In June 2020, the German cabinet introduced a regulation banning certain single-use products made of plastic; the European Union had already introduced a similar regulation in May 2019. In future, the sale of products such as throwaway plastic cutlery, plates, straws and cotton buds will be prohibited.
At first blush, the ban looks like a great environmental success: after all, reports on microplastic pollution and images of plastic bags washed up on beaches are all over the news. But at second glance, it becomes clear that the ban merely creates the illusion of cleaning up the environment and the world’s oceans.
Many so-called “eco-friendly” alternatives have a worse environmental footprint and contain questionable additives. The debate about plastic pollution is often one-sided. This matters, because not all plastics are the same, and not all synthetic materials are harmful to the environment.
Plastic is a chemical innovation dating back to the 1950s. At the time, a breakthrough in polymer research enabled plastics to be mass-produced at a low cost. Since then, about 8.3 billion tonnes of plastic have been produced worldwide. The advantages are obvious: plastics are cheap to produce, weigh less than metal and glass products, are usually durable and highly versatile. Few materials are more suitable for recycling.
However, only 16% of the world’s plastic is recycled. The vast majority of plastics remain in the environment as waste, collected in landfills at best. Plastic is everywhere. And it increasingly ends up where it doesn’t belong, for example as microplastics in snow or in the stomachs of fishes.
Developing countries are the main culprits when it comes to the oceans’ plastic pollution problem: just ten Asian and African rivers are responsible for about 90 percent of the plastic that ends up in the sea.
Because of globalisation, however, everything is connected with everything else, so countermeasures also have to be taken in Europe, both at the policy level and by businesses and individuals. If you really want to do something for the environment, exercise your consumer power and avoid falling for unsustainable offers that do nothing but “greenwash” your conscience.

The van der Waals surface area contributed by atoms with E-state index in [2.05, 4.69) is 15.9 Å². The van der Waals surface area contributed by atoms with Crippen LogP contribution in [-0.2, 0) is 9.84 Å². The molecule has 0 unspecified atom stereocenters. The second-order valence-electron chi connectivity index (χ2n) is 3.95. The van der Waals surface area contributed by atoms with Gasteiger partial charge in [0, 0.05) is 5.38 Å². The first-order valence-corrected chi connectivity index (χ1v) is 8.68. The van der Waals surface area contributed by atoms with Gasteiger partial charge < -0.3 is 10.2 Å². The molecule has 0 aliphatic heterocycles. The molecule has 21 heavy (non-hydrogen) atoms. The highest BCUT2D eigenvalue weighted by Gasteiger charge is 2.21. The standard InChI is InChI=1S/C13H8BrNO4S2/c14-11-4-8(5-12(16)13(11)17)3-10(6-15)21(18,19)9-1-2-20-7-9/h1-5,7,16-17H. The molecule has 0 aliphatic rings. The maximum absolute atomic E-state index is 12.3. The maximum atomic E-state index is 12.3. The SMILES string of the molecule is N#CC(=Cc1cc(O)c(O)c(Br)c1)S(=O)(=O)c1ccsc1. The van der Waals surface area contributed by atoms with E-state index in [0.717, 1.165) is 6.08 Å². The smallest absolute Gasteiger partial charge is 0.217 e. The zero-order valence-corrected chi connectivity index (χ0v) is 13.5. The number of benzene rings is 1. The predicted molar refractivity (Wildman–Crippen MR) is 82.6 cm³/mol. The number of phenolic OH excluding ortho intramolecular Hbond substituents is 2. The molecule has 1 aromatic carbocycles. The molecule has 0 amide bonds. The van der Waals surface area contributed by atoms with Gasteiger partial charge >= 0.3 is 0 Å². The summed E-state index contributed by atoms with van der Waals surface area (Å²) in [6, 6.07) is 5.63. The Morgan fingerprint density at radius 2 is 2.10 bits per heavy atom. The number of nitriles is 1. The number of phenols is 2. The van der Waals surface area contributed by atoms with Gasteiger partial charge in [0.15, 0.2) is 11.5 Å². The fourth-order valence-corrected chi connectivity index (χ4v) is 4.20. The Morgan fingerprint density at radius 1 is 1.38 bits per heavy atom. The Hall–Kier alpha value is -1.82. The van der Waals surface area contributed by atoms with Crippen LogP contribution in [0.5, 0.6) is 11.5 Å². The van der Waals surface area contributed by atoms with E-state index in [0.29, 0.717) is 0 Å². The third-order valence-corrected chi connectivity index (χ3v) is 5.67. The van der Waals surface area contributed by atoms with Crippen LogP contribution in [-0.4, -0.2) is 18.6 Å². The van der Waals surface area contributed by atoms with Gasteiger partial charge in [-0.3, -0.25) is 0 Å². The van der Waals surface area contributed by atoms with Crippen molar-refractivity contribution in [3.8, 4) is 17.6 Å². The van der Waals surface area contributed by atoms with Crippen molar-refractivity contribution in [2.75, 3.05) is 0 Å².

The gold standard we should aspire to is to view plastic not as a throwaway product, but as a valuable, depletable resource.
In our daily lives, we should aim to use plastic as many times and for as long as possible, returning it to the raw material cycle once we’ve finished using it. The process begins when we separate our waste, because only cleanly separated waste can be properly recycled.
As consumers, we should also try to avoid using plastic whenever possible. It isn’t possible to eliminate our use of plastic entirely, because everyday objects such as smartphones and light, water-repellent outdoor jackets depend on it, to name but two examples.
Consumers are already making less use of throwaway plastic products. Instead, they are bringing their own thermal mugs to cafés and choosing glass bottles and paper bags over plastic.
There are many situations where we can get by without plastic, but we should keep in mind that not everything that isn’t made of plastic is good, and not everything marked as “eco-friendly” is kind to the environment. Paper, for example, doesn’t have a particularly good environmental track record.